In the midst of the uproar over the 2020 Oscars nominations, a famous clip of Eddie Murphy has resurfaced. The comedian presented the award for best picture at the 1988 Oscars, where he challenged the Academy of Motion Pictures Arts and Sciences on its skewed racial representation, long before the hashtag "Oscars so white" went viral.
Murphy was at the height of his fame in 1988 when he first presented an Oscar. He had already done his iconic stand-up specials Raw and Delirious, and movies like Trading Places, Coming to America and the first two installments of Beverly Hills Cop. However, he made no secret of his disdain for the Hollywood establishment.
In his Oscars speech at the time, he recalled a conversation with his agent where he tried to avoid the invitation to present an award. The speech went viral on Monday, as it was still relevant, many people thought.
"They came to me and said that they wanted me to present the award for best picture — my manager came and told me that the Academy had picked me," he said. "My first reaction was to say 'no, I ain't going.' My manager said 'but why?!' I said 'I'm not going because they haven't recognized black people in their motion pictures!'"
The crowd rumbled with mixed laughter and chatter at Murphy's words. He played out this argument in his recounted conversation with his manager.
"He said 'What are you talking about, black people win Oscars!' I said 'well, black actors and actresses have won Oscars throughout 60 years.'"
In light of today's #Oscar nominations (or lack therof) this clip from 1988 of Eddie Murphy seeeeriously calling out the Academy before he announces Best Picture is too good to not share.
"I'll probably never win an Oscar for saying this, but what the hey, I gotta say it." pic.twitter.com/IMAiCiHYTn— TODD SPENCE (@Todd_Spence) January 13, 2020
Murphy went so far as to say that this speech might effect his chances of winning an Oscar himself in the future, saying: "I'll probably never win an Oscar from saying this, but hey, what the hey, I gotta say it."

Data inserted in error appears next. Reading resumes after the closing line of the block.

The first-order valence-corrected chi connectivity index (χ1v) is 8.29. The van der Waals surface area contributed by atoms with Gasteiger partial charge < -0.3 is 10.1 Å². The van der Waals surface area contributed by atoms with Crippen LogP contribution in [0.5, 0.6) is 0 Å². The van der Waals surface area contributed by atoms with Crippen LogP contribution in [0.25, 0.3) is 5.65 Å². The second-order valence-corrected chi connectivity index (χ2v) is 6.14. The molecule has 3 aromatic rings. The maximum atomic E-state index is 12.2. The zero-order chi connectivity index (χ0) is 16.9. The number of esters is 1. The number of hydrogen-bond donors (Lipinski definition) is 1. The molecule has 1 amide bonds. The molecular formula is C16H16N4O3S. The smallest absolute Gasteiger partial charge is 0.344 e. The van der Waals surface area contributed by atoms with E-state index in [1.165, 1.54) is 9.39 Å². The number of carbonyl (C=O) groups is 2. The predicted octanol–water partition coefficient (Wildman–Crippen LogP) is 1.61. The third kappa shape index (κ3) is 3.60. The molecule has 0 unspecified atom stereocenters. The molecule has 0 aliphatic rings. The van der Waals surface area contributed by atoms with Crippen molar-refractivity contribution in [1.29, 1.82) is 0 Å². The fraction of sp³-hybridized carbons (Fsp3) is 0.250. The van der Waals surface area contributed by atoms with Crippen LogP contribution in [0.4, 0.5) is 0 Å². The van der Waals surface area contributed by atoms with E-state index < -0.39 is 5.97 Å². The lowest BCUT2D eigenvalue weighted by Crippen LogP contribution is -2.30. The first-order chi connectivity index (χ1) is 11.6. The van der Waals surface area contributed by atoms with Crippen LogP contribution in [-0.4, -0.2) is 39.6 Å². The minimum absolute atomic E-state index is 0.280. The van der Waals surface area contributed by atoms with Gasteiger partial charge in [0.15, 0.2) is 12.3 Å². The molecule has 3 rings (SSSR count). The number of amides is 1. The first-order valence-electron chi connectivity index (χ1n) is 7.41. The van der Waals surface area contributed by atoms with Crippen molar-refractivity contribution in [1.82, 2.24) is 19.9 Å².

"Actually," he went on, "I might not be in any trouble, because the way it's going it's about every 20 years we get one, so we ain't due till about 2004, so... By that time this will all blow over."
Murphy did not even tie a neat bow on his story, ending with conviction that he was right and his manager was wrong.
"I said I wasn't going, but my manager said 'you just have to go, you can't snub the Academy.' So I came down here to give the award... But I just feel we have to recognize as a people — I just want you to know that I'm going to give this award, but black people will not ride the caboose of society, and we will not bring up the rear anymore! And I want you to recognize it!'"
Still, in spite of his poignant message, Murphy could not resist ending on a punchline.0comments
"He said 'alright, fine! It's done!' and I said 'when do I have to be there?' He said, well you don't have to get there until about 9 or 10, because it's the last award of the evening,'" Murphy said. "So... in keeping with the great old Hollywood tradition, the pictures nominated for best picture are..."
The resurfaced clip follows a day full of social media debate about the 2020 Oscars nominations, particularly as it pertains to representation. Many fans thought Murphy himself had been snubbed, as he was not nominated for his performance in Dolemite is My Name. The movie is streaming now on Netflix.